The Basic Law on Food, Agriculture, and Rural Areas in Japan, the most important legislation in the agricultural sector, is currently under review by the Japanese government. Alarmed at the threat to the country’s food sovereignty, the Japanese Family Farmers’ Movement (Nouminren) has presented a proposal advocating for a departure from the neoliberal food and agricultural policies that have been in place. Originally enacted in 1961 as the Agricultural Basic Law, this law is now facing an overall change for the second time in its history. After an interim report by a government-led working group in May 2023, a revised law will be presented in January of next year, with the government aiming to complete the process within the next 12 months.
Japan’s Food Sovereignty under threat
With Japan’s food self-sufficiency rate at a mere 38%, concerns are growing among the population about the vulnerabilities of the nation’s food and agriculture systems. The COVID-19 pandemic, the war in Ukraine, climate change, and the rising global population have all exacerbated these concerns. For a long time, the Japanese people believed that they could rely on buying food whenever needed. However, as trade surpluses diminish and the account balance worsens, it has become evident that Japan’s ability to purchase sufficient food at any given time is no longer guaranteed. Furthermore, there is an increasing demand for sustainable food and agriculture practices in the country.
Interim Report by the government is barking up the wrong tree
The interim report presents several proposals that, at first glance, appear favorable to small farmers and sustainable food and agriculture. These proposals include recognizing various individuals in rural areas, including part-time farmers, as important actors deserving of support through public policies. The report also suggests creating a system that allows for higher production costs to be factored into the price of agricultural products. Additionally, it encourages increased wheat and soy production, as their current self-sufficiency rates are extremely low, and calls for the establishment of numerical targets for domestically produced fertilizers and feed.
However, the report fails to address the root cause of the challenges faced by Japan’s agriculture and rural areas: neoliberal food and agricultural policies. These policies promote unfettered trade liberalization on farm products and prioritize market-oriented agriculture, providing little to no support for small family farmers. Furthermore, although the current basic law requires the government to set targets for food self-sufficiency every five years, with the current rate set at 45%, these targets have never been achieved. Given the growing concerns about food insecurity in the country, it is imperative to establish a robust structure that enables the government to meet these targets. Regrettably, the report dismisses the significance of the food self-sufficiency rate and deems it insufficient to address the country’s pressing issues.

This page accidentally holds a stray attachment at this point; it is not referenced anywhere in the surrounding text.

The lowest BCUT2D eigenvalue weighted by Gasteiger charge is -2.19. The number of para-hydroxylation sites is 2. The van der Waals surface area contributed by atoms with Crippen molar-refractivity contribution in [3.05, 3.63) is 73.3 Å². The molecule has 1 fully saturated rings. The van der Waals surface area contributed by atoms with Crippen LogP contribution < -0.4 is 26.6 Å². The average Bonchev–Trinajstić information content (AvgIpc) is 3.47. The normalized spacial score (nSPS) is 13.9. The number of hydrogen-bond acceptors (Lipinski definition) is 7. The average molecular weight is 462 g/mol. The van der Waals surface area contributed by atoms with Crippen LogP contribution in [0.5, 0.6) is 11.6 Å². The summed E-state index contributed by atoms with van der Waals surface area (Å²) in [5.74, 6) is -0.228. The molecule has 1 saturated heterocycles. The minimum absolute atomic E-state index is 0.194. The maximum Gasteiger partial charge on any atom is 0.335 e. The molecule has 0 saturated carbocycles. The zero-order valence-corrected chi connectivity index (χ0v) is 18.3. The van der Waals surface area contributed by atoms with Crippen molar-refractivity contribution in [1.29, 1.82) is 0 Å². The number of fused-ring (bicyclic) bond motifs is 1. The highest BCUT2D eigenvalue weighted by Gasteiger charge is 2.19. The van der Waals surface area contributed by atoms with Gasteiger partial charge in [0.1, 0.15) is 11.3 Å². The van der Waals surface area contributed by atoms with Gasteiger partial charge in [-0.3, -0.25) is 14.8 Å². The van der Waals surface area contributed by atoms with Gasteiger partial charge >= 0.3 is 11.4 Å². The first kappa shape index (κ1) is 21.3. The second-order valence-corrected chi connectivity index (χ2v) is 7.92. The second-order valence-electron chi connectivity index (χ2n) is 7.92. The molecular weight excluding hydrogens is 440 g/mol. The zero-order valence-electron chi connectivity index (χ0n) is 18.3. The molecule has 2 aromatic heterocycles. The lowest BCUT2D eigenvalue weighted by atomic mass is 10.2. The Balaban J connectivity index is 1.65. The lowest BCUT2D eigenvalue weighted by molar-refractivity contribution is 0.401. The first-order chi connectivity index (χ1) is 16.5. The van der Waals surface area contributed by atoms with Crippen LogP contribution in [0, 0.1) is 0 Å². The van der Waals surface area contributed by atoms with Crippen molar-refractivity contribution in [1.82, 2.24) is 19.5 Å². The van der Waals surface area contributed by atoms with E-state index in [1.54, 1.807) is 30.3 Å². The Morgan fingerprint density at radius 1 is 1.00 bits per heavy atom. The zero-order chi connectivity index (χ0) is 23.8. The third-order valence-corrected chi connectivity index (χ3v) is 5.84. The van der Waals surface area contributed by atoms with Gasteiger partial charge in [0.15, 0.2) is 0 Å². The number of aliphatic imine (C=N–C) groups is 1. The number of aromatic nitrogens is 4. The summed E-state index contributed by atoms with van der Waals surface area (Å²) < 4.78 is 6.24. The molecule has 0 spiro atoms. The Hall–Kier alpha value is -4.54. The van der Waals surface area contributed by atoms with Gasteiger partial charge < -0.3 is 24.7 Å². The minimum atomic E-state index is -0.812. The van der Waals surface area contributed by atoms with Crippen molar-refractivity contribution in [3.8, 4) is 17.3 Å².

In addition, the report reflects the government’s focus on bolstering the country’s military strength by advocating for legal preparations that would allow the government to order farmers to produce specific crops and release their products during emergency situations.
Recognizing the flaws in the current agricultural policies, Nouminren proposes a comprehensive assessment of the impact of the Basic Law over the past 60 years and calls for a complete departure from the neoliberal food and agricultural policies.
Nouminren highlights the following key points in its proposal:
- Legally binding food self-sufficiency targets: Nouminren advocates for making food self-sufficiency targets legally binding with the approval of the National Legislature. This would ensure that the government is held accountable for meeting these targets.
- Price support and income compensation: The proposal emphasizes the need to establish mechanisms for price support and income compensation to protect farmers from market fluctuations and ensure their livelihoods are sustainable.
- Passing production costs onto prices: Nouminren suggests implementing a system that allows for the inclusion of higher costs of feed or other agricultural production while calculating the support price of agricultural products. This would help alleviate the financial burden on farmers.
- Increased agricultural budget: To support the revitalization of the agricultural sector, Nouminren calls for a substantial increase in the agricultural budget. Adequate funding would enable the implementation of effective policies and provide necessary resources to support farmers.
- Promotion of agroecology and family farming: Nouminren advocates for the promotion of agroecology and family farming practices, which prioritize sustainability, biodiversity, and the well-being of farmers. These approaches offer a viable alternative to the current industrialized agriculture model.
In pursuit of these proposals, Nouminren has published a booklet outlining its recommendations and has launched a nationwide campaign to foster dialogue and exchange among the public.
Cover Image: On April 23rd 2023, the Farmers’ Federation held a publicity stand in Miyazaki City as “Action Day to Deliver the Voices of Citizens and Farmers to the G7 Agriculture Ministers’ Meeting.” They called for the promotion of Family Farms that form the central axis of Japan’s agriculture and demanded a shift to a national agricultural policy that supports small-scale and family farming. Source: Nouminren/Twitter